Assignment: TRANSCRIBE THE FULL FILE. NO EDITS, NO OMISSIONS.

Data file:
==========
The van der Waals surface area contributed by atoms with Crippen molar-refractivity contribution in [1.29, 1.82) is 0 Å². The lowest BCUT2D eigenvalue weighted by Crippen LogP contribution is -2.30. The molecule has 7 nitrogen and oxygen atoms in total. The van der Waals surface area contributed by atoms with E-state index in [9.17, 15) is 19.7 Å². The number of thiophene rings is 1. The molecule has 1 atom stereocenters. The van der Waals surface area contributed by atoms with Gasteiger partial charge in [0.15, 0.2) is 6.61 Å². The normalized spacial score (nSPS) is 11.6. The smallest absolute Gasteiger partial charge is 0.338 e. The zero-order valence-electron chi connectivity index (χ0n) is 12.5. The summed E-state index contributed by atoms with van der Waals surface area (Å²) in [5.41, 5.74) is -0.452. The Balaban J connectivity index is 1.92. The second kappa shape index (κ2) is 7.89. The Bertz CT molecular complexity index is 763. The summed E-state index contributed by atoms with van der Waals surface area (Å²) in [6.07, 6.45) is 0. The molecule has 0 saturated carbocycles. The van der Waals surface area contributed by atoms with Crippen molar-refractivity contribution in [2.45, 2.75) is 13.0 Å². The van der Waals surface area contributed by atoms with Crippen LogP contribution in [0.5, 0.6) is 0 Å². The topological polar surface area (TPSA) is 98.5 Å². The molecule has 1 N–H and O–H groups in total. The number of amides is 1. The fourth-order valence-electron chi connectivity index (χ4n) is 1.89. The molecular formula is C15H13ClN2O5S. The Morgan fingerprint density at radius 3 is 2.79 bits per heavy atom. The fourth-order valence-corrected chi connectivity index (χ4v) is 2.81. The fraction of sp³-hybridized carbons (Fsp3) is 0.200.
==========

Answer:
The van der Waals surface area contributed by atoms with Crippen molar-refractivity contribution in [1.29, 1.82) is 0 Å². The lowest BCUT2D eigenvalue weighted by Crippen LogP contribution is -2.30. The molecule has 7 nitrogen and oxygen atoms in total. The van der Waals surface area contributed by atoms with E-state index in [9.17, 15) is 19.7 Å². The number of thiophene rings is 1. The molecule has 1 atom stereocenters. The van der Waals surface area contributed by atoms with Gasteiger partial charge in [0.15, 0.2) is 6.61 Å². The normalized spacial score (nSPS) is 11.6. The smallest absolute Gasteiger partial charge is 0.338 e. The zero-order valence-electron chi connectivity index (χ0n) is 12.5. The summed E-state index contributed by atoms with van der Waals surface area (Å²) in [5.41, 5.74) is -0.452. The Balaban J connectivity index is 1.92. The second kappa shape index (κ2) is 7.89. The Bertz CT molecular complexity index is 763. The summed E-state index contributed by atoms with van der Waals surface area (Å²) in [6.07, 6.45) is 0. The molecule has 0 saturated carbocycles. The van der Waals surface area contributed by atoms with Crippen molar-refractivity contribution in [2.45, 2.75) is 13.0 Å². The van der Waals surface area contributed by atoms with Crippen LogP contribution in [0.5, 0.6) is 0 Å². The topological polar surface area (TPSA) is 98.5 Å². The molecule has 1 N–H and O–H groups in total. The number of amides is 1. The fourth-order valence-electron chi connectivity index (χ4n) is 1.89. The molecular formula is C15H13ClN2O5S. The Morgan fingerprint density at radius 3 is 2.79 bits per heavy atom. The fourth-order valence-corrected chi connectivity index (χ4v) is 2.81. The fraction of sp³-hybridized carbons (Fsp3) is 0.200.